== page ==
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Genetic region linked to a 5 times higher lung cancer risk

A narrow region on chromosome 15 contains genetic variations strongly associated with familial lung cancer, says a study conducted by scientists at Washington University School of Medicine in St. Louis and other institutions in the United States and the United Kingdom.

The researchers found a more than five times higher risk of lung cancer for people who have both a family history of the disease and these genetic variations. The risk was not affected by whether the study participants smoked or didn't smoke.

Published in the Sept. 13 issue of the Journal of the National Cancer Institute, this study is the fourth since April 2008 to implicate this genetic region in the development of lung cancer, and it strengthens the possibility that testing for variations in this region could become a valuable way to warn individuals of their higher risk.

"Many smokers don't get lung cancer, which suggests there is a genetic difference in smokers who do get the disease," says senior author Ming You, M.D., Ph.D., a researcher in cancer chemoprevention at the Siteman Cancer Center at Washington University School of Medicine and Barnes-Jewish Hospital. "We also know that some families have a high incidence of lung cancer. If we can identify the genetic factors linked to lung cancer in such people before they get the disease, we can take steps to help prevent it. This genetic region might be part of the answer."

Lung cancer, the leading cancer killer in the United States, will likely cause 162,000 deaths in 2008 in men and women combined, according to projections. The National Cancer Institute indicates that cigarette smoking is linked to 87 percent of these deaths.

Among research groups studying lung cancer susceptibility, many other genetic markers of increased risk have been identified, but the area identified in this study on chromosome 15 is the only genetic region that is consistent across many studies, You says.

The three other recent studies that identified these specific genetic variations focused on sporadic lung cancer, but the current study established a strong risk factor in this chromosomal region for the kind of lung cancer that is inherited. Sporadic lung cancer occurs in individuals without a family history of lung cancer, while familial lung cancer, as defined for this study, is lung cancer that occurs in three or more direct blood relatives.

The three recent studies on sporadic lung cancer cited an approximately 30 percent greater risk for individuals with specific genetic variations in this region of chromosome 15, a much lower risk than found in the current study, You notes.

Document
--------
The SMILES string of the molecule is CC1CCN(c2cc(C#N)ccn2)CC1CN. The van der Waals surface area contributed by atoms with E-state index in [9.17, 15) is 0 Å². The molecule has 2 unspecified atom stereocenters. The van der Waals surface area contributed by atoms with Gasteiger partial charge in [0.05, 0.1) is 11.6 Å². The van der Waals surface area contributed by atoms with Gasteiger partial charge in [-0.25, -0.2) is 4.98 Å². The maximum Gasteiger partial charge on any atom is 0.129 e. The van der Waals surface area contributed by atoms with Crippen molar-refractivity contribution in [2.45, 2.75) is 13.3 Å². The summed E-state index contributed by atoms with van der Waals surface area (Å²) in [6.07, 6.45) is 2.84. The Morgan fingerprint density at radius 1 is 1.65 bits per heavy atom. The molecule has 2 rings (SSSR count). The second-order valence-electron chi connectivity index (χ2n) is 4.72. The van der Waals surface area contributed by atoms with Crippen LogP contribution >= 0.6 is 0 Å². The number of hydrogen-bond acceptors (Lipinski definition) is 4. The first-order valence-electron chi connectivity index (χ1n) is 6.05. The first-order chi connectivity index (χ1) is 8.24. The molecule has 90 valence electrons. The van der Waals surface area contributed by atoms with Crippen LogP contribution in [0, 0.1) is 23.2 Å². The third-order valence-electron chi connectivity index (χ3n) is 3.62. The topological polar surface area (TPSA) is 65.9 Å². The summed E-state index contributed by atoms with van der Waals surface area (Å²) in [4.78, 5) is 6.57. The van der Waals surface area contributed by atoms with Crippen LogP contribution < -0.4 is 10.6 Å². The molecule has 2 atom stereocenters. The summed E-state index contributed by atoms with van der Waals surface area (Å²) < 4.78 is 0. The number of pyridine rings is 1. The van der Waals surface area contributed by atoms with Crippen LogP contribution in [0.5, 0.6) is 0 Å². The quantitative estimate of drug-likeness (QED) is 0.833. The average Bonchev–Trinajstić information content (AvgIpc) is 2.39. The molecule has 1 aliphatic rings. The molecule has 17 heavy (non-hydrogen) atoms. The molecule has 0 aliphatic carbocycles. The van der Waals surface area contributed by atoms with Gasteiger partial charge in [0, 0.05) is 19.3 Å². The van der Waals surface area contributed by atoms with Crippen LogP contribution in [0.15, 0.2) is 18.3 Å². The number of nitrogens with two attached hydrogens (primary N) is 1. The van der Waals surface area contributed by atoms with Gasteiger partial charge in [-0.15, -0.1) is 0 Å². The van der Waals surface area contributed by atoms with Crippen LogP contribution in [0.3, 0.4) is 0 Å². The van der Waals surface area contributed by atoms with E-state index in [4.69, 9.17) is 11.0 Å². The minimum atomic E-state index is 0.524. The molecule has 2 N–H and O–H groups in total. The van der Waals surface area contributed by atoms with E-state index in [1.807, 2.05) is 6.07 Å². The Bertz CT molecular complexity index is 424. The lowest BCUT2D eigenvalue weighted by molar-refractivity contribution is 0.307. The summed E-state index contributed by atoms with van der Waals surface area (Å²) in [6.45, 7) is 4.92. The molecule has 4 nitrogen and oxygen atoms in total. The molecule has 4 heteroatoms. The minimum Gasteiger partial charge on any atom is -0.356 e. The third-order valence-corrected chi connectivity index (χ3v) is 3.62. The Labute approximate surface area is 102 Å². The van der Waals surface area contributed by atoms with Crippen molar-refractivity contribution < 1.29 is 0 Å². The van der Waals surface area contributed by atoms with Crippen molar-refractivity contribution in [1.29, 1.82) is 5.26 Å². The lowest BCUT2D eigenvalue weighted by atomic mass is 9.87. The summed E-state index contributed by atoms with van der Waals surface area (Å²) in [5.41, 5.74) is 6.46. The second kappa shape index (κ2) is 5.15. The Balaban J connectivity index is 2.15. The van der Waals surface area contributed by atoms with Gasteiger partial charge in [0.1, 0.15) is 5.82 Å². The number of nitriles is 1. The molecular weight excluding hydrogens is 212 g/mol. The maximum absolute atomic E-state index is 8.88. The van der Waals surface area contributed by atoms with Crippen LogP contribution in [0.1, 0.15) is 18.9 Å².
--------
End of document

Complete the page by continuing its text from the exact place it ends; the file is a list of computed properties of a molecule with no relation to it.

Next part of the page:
One of these studies indicated that smoking increases the risk when people have the genetic variations on chromosome 15, but two of the studies indicated that smoking adds no increased risk in such people. The increase in risk identified in the current study also was not dependent on whether a person smoked.

"If these genetic variations are associated with a five-fold increased risk, regardless of whether you smoke, that's very important information," says You, professor of surgery at the School of Medicine. "It would suggest that specific genes in this region and smoking are independent risk factors for lung cancer, and together they might cause an even greater increase in lung cancer risk."

The researchers looked at 194 people with familial lung cancer and compared their genetic profiles to 219 people over age 60 with no history of lung cancer. To make their study population as uniform as possible, only Caucasian subjects were included. DNA samples from blood or cheek swabs from each participant were screened for more than 300,000 known human genetic variations, or SNPs (pronounced "snips," these are points on chromosomes where people's DNA commonly differs by just one unit, or nucleotide).

The research group found several genetic variants, or SNPs, with a strong association to familial lung cancer on chromosomes 1, 3, 6, 9, 12 and 20, but a cluster of SNPs on the long arm of chromosome 15 had the strongest link to the disease. These genetic variants were found much more often in the study subjects with lung cancer. The statistical analysis of the data suggests that people with a family history of lung cancer and the variants on both copies of chromosome 15 have a 5.7- to 7.2-fold higher risk for developing lung cancer compared to the control group.

The chromosomal region that contains the high-risk-associated variations is the site of several known genes, including three that code for proteins implicated in nicotine addiction. That connection ties the genes to lung cancer associated with smoking, but some evidence also exists that the genes are directly involved in lung cancer development.

"These genes play roles in cellular proliferation and cell death," You says. "And they are active in lung cancer tumors. More research will be needed to fully delineate the part they play in lung cancer and whether they will be good targets for cancer therapies in the future."


Contact: Gwen Ericson
Washington University School of Medicine

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